AT – I agree, a critic can’t get caught up in strictly looking at a film within a certain filmmaker’s canon of work, however I believe this film is much more complex than its critics are giving it credit for. Sure, the punk gang-bangers are one dimensional villains, but that never changes throughout the film, they’re always the menacing force on the outskirts of the story. They aren’t supposed to be characters, just emblems of the kind of offenders Clint use to dispatch in previous films. I found the real pleasures of GT to be in the small, silent moments when Walt is by himself, the best example being when he attempts to call his son and has nothing to say, nothing to communicate. And the ending does delve into the realm of implausibility, even getting a bit ridiculous when Clint sports the Christ figure pose. But his sacrifice struck a chord with me, and it seems a necessary ending to break the cycle of violence within the story and yes, his previous characters. And another thing, “breathtaking incompetence on every single level of craft”? Come on!
Hi Andrew, Thanks for your kind words and sharp argument! I’m actually surprised, of all the things one could pick on GRAN TORINO for, that the “implausibility” of the rape is an issue. I don’t find it implausible at all, a gang of armed hoodlums being humiliated and physically beaten lashing out by raping a girl doesn’t seem unlikely to me. Like in many of its aspects, GT combines two seemingly incompatible elements: a laconic attitude towards direction and pacing with a hyper-conventional and highly plotted story. If anything, I think the rape is too obvious and a likely an occurrence in this kind of story, especially after the girl is threatened by the black gang. Perhaps the most glaring element of implausibility in Eastwood’s direction is related to how the gang, for the first half hour or so of the film, is depicted and treated like just a bunch of local punks. Later, when they pull out guns, this seems a stretch for the characters. But once they do pull out guns, the rape is well within the the reach of the plot.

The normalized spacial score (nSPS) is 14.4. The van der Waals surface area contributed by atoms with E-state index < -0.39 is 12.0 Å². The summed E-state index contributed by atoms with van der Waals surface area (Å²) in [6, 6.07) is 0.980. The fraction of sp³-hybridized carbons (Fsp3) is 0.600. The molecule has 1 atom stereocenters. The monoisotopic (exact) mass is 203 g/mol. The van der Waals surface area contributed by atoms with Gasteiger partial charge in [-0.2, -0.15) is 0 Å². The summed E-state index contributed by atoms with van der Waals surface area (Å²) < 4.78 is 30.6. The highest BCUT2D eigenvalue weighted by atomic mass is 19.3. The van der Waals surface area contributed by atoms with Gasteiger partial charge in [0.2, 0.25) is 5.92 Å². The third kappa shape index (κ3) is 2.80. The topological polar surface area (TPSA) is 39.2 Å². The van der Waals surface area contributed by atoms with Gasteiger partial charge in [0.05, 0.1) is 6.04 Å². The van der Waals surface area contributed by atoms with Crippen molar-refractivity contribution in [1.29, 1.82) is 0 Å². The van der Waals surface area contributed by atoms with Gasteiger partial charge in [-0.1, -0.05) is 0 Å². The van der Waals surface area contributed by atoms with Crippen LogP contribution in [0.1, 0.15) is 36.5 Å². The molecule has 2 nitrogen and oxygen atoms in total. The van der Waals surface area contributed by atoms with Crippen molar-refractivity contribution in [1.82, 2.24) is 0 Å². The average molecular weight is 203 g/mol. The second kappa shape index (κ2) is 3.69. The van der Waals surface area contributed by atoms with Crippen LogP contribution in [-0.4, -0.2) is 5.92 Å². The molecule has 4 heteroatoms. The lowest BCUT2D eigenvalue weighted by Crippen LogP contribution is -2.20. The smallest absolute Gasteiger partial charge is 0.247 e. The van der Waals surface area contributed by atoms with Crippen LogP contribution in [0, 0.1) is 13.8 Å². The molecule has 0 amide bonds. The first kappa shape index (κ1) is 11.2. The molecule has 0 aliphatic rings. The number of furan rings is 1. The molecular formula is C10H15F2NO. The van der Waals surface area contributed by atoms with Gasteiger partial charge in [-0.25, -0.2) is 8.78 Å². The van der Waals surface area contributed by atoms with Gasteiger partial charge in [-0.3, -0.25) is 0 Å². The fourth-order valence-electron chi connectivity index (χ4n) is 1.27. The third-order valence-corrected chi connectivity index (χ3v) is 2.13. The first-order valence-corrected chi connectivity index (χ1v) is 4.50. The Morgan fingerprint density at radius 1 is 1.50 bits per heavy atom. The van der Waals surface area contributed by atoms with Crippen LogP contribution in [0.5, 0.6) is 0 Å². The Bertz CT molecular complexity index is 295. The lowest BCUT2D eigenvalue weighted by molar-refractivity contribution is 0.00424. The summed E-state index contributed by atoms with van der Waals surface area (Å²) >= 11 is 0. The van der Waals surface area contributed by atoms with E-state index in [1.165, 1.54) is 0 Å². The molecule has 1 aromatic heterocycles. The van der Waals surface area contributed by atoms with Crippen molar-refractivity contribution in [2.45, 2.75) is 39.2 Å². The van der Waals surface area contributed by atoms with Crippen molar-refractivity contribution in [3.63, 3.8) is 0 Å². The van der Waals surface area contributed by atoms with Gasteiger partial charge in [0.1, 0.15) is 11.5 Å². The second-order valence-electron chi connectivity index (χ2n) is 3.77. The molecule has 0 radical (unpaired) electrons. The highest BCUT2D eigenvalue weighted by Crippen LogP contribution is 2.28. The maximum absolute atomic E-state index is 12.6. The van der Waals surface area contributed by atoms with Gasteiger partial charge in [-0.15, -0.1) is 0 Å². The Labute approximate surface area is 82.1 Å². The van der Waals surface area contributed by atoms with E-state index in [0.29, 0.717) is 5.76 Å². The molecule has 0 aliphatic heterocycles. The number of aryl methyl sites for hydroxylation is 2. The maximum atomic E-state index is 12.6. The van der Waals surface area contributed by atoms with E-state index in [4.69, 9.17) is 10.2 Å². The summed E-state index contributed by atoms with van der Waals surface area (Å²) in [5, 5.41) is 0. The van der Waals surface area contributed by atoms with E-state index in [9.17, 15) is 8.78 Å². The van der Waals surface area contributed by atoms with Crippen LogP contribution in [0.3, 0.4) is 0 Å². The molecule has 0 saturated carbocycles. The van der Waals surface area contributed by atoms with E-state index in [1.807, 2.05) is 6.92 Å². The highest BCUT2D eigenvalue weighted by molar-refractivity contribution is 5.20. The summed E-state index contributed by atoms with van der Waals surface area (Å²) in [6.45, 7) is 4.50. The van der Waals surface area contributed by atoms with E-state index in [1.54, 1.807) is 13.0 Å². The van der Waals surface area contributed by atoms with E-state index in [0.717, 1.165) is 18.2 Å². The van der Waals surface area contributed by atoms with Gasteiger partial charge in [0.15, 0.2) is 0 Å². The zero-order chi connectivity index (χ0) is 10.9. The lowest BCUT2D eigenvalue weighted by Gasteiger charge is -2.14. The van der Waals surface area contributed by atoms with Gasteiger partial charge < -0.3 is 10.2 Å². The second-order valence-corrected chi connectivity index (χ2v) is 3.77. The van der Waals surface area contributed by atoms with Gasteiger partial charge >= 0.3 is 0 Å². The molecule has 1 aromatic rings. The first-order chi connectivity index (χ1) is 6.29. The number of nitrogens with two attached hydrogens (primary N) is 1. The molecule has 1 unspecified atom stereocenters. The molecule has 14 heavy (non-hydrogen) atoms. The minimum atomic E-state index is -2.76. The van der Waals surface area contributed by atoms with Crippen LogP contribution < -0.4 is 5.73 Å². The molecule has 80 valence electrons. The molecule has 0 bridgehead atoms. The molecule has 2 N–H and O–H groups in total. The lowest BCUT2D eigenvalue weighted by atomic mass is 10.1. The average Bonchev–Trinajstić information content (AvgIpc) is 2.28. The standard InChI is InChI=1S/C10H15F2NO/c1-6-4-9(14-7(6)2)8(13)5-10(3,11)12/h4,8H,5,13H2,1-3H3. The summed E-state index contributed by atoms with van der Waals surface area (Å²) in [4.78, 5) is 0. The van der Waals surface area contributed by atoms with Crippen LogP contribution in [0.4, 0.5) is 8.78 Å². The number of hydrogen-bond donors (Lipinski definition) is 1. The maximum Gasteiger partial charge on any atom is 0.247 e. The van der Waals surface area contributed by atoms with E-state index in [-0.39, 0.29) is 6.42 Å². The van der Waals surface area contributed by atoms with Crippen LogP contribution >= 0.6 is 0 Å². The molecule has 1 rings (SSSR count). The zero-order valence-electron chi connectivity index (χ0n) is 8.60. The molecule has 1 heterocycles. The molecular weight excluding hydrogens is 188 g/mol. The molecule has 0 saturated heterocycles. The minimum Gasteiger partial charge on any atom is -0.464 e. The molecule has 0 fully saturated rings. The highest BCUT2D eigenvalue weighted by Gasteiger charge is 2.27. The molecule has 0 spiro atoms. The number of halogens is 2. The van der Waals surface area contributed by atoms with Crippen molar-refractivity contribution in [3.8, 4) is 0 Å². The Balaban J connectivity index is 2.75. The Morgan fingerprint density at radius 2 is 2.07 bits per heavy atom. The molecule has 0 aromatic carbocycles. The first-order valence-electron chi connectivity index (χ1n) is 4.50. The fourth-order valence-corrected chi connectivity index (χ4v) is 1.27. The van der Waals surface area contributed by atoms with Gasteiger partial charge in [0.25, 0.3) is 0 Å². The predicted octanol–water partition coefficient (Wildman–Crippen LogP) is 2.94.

From “The Violence of Hmong Gangs and the Crime of Rape” by Richard Straka—in the FBI’s LAW ENFORCEMENT BULLETIN (February 2003): Throughout the United States, the number of Hmong gangs and the level of their criminal activity is increasing in severity. Their participation in criminal activity has evolved over time. During that evolution, they have become involved in a wide range of crimes, such as homicides, gang rapes, prostitution, home invasions, burglaries, auto thefts, and, most recently, the sale and distribution of illicit drugs. The crime of rape, however, with its violent nature, its strong incorporation into the gang’s operational structure, and the serious implications for the victim and the overall Hmong community, represents a particular concern to the law enforcement profession and requires a special focus to find ways of decreasing its occurrence. To this end, the law enforcement community must examine the unique structure of Hmong gangs, including their historical and cultural influences, and the characteristics of the ‘ritual’ use of rape by these gangs and the impact on the victims. […] The majority of the victims in these incidents are juvenile Hmong females. […] What makes these cases so similar is that the victims were afraid to come forward and, in most cases, did so reluctantly. Also, other victims in the cases would not come forward. One of the reasons for this reluctance to come forward was fear of the gang members because they had produced guns, talked about the “shootings” they had been involved in, and threatened to assault the victims or kill their families if they talked.